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82 of 82 people found the following review helpful
5.0 out of 5 stars The funniest book ever written
Here's a short story. In 1963 I was on a military Aircraft flying to South America from England. The plane was full of soldiers going to British Guiana. It was a long flight. So to pass the time I went up to the front and read this book through the address system. The pilots could hear this as well. So much laughter went on that we nearly crashed onto the runway in Gander...
Published on 8 Sep 2001 by grahamerhodes@hotmail.com

versus
0 of 2 people found the following review helpful
3.0 out of 5 stars used copy of puckoon
not in as good of a condition as I expected - it was stated to be ''very good'' but wasn't
Published 10 months ago by paul kelly


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82 of 82 people found the following review helpful
5.0 out of 5 stars The funniest book ever written, 8 Sep 2001
By 
grahamerhodes@hotmail.com (Prince Edward Island Canada) - See all my reviews
This review is from: Puckoon (Paperback)
Here's a short story. In 1963 I was on a military Aircraft flying to South America from England. The plane was full of soldiers going to British Guiana. It was a long flight. So to pass the time I went up to the front and read this book through the address system. The pilots could hear this as well. So much laughter went on that we nearly crashed onto the runway in Gander Newfoundland. I was asked very nicely not to continue since it was too dangerous to the safety of the flight. But so funny is the book that all the passengers prevailed upon me to keep on going. I sware that this is a true story. This is simply the very funniest book ever written, and thereby one of the most dangerous. Cheers: Private Grahame Rhodes 216. Late of the Kings Own Royal Border Regiment.
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15 of 15 people found the following review helpful
5.0 out of 5 stars A rollicking, irreverant view of just about everything Irish, 14 Jun 1999
By A Customer
This review is from: Puckoon (Paperback)
This book sustained me through a very strict English Boarding School in Swaziland, Africa. It houses some of the best one and multi- liners ever written and is the sort of book best read by you and a friend, because when the first reader falls over in a fit of laughter, the next can take over and maintain the momentum.
For example: in an attempt to get rid of her husband, one of the characters in the book goes to her attorney. He explains that just wanting a divorce doesn't necessarily achieve a divorce in Ireland, that she must prove some form of abuse or unfaithfulness. "Has he ever been unfaithful?" The attorney asks... "Aha, I think we've got him there!" Cries the wife, "I know for a fact he wasn't the father of me last two children!"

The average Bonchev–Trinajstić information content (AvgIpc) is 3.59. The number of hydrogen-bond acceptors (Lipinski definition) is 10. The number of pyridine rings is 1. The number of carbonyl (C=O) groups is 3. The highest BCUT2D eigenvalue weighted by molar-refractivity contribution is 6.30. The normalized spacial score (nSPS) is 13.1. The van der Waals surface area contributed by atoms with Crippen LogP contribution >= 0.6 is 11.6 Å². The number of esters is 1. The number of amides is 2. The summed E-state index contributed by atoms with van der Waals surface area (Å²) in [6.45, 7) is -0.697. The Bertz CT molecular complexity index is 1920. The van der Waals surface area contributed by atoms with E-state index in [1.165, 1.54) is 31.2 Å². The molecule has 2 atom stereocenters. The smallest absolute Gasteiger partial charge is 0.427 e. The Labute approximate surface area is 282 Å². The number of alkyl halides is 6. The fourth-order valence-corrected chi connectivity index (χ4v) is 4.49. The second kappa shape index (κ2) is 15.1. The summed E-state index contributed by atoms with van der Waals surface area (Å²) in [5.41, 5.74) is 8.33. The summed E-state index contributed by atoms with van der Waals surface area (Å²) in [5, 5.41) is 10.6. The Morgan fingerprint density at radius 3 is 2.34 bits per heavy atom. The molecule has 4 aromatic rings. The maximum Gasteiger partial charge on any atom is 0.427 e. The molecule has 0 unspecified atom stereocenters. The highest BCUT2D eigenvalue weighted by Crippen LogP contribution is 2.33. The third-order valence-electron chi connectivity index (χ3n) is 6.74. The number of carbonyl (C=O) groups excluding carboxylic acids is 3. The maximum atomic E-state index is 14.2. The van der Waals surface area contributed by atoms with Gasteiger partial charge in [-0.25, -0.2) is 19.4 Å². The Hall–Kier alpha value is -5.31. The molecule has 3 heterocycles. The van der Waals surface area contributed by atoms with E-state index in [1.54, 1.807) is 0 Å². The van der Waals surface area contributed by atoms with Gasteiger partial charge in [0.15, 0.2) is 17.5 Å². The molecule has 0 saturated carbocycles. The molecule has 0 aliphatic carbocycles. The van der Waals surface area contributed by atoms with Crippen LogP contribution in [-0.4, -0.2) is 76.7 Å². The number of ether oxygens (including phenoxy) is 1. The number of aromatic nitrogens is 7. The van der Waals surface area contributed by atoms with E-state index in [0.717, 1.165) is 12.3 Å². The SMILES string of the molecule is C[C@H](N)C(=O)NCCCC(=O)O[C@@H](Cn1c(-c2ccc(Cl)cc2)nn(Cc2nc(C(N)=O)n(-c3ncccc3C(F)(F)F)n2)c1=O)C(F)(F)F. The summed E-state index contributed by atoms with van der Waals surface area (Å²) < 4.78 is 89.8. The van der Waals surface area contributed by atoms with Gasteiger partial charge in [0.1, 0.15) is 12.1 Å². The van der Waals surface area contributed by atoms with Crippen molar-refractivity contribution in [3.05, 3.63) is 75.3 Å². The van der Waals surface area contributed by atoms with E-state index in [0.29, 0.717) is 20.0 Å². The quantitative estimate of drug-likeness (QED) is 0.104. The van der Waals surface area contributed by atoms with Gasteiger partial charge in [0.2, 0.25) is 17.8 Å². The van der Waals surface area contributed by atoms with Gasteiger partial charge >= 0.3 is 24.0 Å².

Then there are the law partners who scratch their heads in amazement letting little showers of dandruff accumulate on their desks as they ponder over the will of Dan Doonan. They don't know how to execute his will, but one thing they do know is that it will take a lot of time and money, because Dan Doonan died leaving everything... to himself!
The the poor, powerfully built farmer O'Mara, who, after being deserted by his wife and losing his children, was cut from a man who 'laughed and loved life, to a walking dead.'
From helpless laughter to the depths of empathy, the reader is tossed about emotionally like a leaf in a stream and, for the most part, falls in love with the little imaginary town of Pukoon. To say this book allows one a better understanding of the Irish is a gross understatement.
Well worth reprinting and well worth the purchase price.
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8 of 8 people found the following review helpful
5.0 out of 5 stars A world without Milligan, 4 Mar 2003
This review is from: Puckoon (Paperback)
Even though Spike's comedy and success did not reach across the waters to the U.S., it was nice to go to bed thinking that someone like Spike was around. But now he's gone and oh, how he is missed! His humor is unsurpassed; and completly his own. Puckoon is a prime example, and a great introduction to his comedy. Puckoon is Milligan being Milligan. The novel moves along at a brisk pace, even when it seems little is happening. Reading everything coming together at the end is pure delight. I can't recommend this book enough... the only drawback is that it's so short it leaves you wanting more.
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16 of 17 people found the following review helpful
5.0 out of 5 stars Classic Milligan has lost none of it's spark, 21 April 2002
By A Customer
This review is from: Puckoon (Paperback)
I read this for the first time when I was 15, and coming back to it I find that I'd forgotten how easy it is to lose yourself in the mad world of Milligan. Only an idiot would be concerned with the lack of plot in a book that bursts with energy and ideas like this does. Oh, and it's cripplingly funny too
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5 of 5 people found the following review helpful
5.0 out of 5 stars punkoon, 28 Jun 2005
By A Customer
This review is from: Puckoon (Paperback)
Few books I've read have made me laugh out loud ( the only other I can think of is "without feathers" by Woody Allen), this book will, if you read it on the train you'll get strange looks from other passangers.The plot may seem to jump from one thing to another but comes together in the end ,along the way there are some fantastic bits like the pub that has 2 prices for beer depending on which side of the border you are on, only Spike could think uo such an idea. Buy it and enjoy the mad ride.
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12 of 13 people found the following review helpful
4.0 out of 5 stars It is meant to be funny, not precise!, 30 Jun 1999
By A Customer
This review is from: Puckoon (Paperback)
Neil Wellman's desperate clichés (replete with spelling and grammatical errors) about Spike's 'illness' do nothing to aid prospective readers. The whole book is unhinged, and is meant to be so. The sustained comic brilliance is reason enough to read this book, the hair-spltters who winge about the plot should stick with Martin Amis and leave Milligan for those who appreciate him.
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3 of 3 people found the following review helpful
5.0 out of 5 stars Work of genius, 20 Sep 2012
By 
Bacchus (Greater London - Surrey) - See all my reviews
(VINE VOICE)    (TOP 1000 REVIEWER)   
This review is from: Puckoon (Paperback)
When I was about 12, my elder brother (then 15) read this during a Summer holiday. I don't often recall him laughing at anything but was amazed to see him in fits of laughter reading this book.